In the US Supreme Court, all decisions are announced by June 30 and usually on Mondays, so we are advised that 29 June will probably be the date when the Supreme Court either sells abortion down the river or rules in support of women’s rights and the rule of law. Apparently, the Court often saves its most controversial rulings for the end of term (it does not meet in July /August).
In an unmissable article in the New York Times, written on 21 June in anticipation of the decision, journalist Lauren Kelly asks: “What if the Supreme Court Rules on abortion and the country shrugs?”
The case is called June Medical Services v. Russo. It could lead to the shuttering of clinics across not just the state of Louisiana but also large parts of the country. The worst-case scenario is that abortion clinics would no longer be able to bring lawsuits on behalf of their patients, as has been common for decades. Instead, plaintiffs would have to be individual pregnant women who have been turned away from getting an abortion, who even if they had the resources to wage a legal battle, it would almost certainly not be resolved in time for them to actually get an abortion.
Kelly points out, however, that this ruling has had relatively little attention, even among those who care about reproductive freedom. “We’re worn down,” she writes.” By the pandemic, by racist police violence, by so much else that’s roiled 2020 — but also by years and years of abortion battles just like this one.”
Kelly was at the Court and listened to the arguments in March 2020. This case, she says, is almost identical to a Supreme Court case that went to the Court from Texas in 2016, Whole Woman’s Health v. Hellerstedt. Both dealt with identical anti-abortion laws. The main difference was that the Supreme Court has a few more anti-abortion justices on the bench today.
Kelly writes: “The liberal justices’ exasperation over this fact was palpable in the courtroom in March. At one point, Justice Breyer, who is 81 years old and has been on the Court for more than a quarter-century, confirmed with the lawyer arguing on behalf of abortion rights that aspects of the case could “require either directly or indirectly overruling eight cases of this court.” What was left unspoken came through clearly in person: “Give me a break. We’re not going to throw out decades of abortion rulings here, are we?”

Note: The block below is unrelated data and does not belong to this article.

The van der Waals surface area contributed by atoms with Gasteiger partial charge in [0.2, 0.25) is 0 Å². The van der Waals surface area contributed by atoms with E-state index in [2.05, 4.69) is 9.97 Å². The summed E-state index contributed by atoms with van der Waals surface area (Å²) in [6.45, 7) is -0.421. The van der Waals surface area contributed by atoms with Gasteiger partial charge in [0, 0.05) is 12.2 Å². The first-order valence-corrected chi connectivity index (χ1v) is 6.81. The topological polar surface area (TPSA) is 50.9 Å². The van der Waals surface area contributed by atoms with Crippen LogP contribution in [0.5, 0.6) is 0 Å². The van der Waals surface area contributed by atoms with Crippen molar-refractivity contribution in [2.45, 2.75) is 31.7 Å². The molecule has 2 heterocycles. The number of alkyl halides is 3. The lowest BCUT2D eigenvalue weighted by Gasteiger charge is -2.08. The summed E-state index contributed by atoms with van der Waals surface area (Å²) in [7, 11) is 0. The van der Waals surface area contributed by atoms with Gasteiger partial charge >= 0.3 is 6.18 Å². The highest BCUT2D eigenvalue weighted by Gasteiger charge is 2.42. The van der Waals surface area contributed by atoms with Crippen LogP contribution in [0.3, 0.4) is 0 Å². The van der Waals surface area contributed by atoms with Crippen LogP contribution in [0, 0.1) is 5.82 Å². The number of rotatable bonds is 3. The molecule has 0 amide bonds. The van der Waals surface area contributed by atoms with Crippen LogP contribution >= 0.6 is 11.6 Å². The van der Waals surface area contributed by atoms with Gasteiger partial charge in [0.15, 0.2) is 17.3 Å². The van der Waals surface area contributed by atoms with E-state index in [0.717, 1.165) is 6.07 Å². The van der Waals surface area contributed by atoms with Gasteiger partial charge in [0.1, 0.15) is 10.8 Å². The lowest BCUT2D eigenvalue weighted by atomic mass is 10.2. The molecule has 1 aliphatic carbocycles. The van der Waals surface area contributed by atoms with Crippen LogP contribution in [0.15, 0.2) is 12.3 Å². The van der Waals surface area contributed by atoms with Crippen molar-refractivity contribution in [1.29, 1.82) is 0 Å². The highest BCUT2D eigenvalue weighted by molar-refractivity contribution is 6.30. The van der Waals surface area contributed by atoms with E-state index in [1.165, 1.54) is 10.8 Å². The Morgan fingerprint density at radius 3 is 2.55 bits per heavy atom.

“More than once, Justice Sonia Sotomayor interrupted the lawyers for Louisiana with an incredulous “I’m sorry” – in a tone that seemed to speak more to her sense of disbelief than matters of pure etiquette. Justice Ruth Bader Ginsburg was fierce and sharp as always, once again defending the rights that have been her life’s work. It must be said, though, that it was frightening to see the then 86-year-old, who’d recently fought pancreatic cancer, so small and frail as to be nearly hidden by the bench.”
Nancy Northup, head of the Center for Reproductive Rights, said that the 2016 Court saw no medical purpose for the Texas law. It was an underhanded tactic, in essence, to shut down clinics, and it would have harmed women by closing half the clinics in Texas. So the Court rejected it. Why should an identical law have to be re-litigated when the Court had already decided it four years before?
The American Bar Association filed a brief in the current case, arguing that the rule of law itself is on the line. This is the first time that the American Bar Association has ever filed a brief in an abortion rights case, and they filed it on the principle of the rule of law, Northup said.
We can only hope that the Court doesn’t sell its own credibility down the river this time, taking women’s lives with it. SOURCES: New York Times, by Lauren Kelley, 21 June 2020 ; NPR, Interview with Nancy Northup, by Scott Simon, 20 June 2020 ; VISUAL by CNBC, 6 May 2020 ; Thanks to Susan Yanow